Since its inception, photography has been a busy arena of arbitration of the real. As a purely mechanical device with a disinterested eye, it captures what we have until recently tended to trust is “the truth” of the physical world. Dissolving that notion has been the work of many photographers that have come along since. Valérie Belin, Paris-based and born in 1964, takes a quite literal approach to her interrogation of a photograph’s veracity by exploring the ambiguity of lifelike objects and tableaux that are real in one sense and unreal in another. What may at first glance seem animate — high-grade mannequins and wax-museum figures, for instance — soon morph in the mind to eerie simulacra of authentic life. They’re a kind of trompe l’oeil in which the camera becomes a co-conspirator. This has led Belin into the adjacent areas of mortality, beauty and fake versus real allure in contemporary women, which she tackles in a widening range of superimposed imagery.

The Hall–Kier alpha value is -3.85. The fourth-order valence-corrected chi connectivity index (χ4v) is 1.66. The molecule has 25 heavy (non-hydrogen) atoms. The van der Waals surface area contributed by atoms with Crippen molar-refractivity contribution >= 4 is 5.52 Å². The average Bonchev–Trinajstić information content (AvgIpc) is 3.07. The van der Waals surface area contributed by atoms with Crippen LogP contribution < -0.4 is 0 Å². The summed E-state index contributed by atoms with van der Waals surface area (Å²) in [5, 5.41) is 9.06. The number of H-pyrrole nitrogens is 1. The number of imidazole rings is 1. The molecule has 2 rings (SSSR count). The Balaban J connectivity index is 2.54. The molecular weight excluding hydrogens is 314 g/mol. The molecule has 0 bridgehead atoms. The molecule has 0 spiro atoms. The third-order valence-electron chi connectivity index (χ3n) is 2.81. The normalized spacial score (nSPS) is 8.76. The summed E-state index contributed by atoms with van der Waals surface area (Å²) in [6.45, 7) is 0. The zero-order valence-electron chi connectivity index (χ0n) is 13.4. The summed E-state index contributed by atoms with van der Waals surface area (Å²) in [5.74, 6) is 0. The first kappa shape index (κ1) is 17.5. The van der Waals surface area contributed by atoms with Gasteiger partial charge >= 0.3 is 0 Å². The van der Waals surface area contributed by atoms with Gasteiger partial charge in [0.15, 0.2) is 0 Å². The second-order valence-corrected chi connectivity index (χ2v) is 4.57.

An exhibition of Belin's newest work opens at the Brussels branch of Galerie Nathalie Obadia on April 22.
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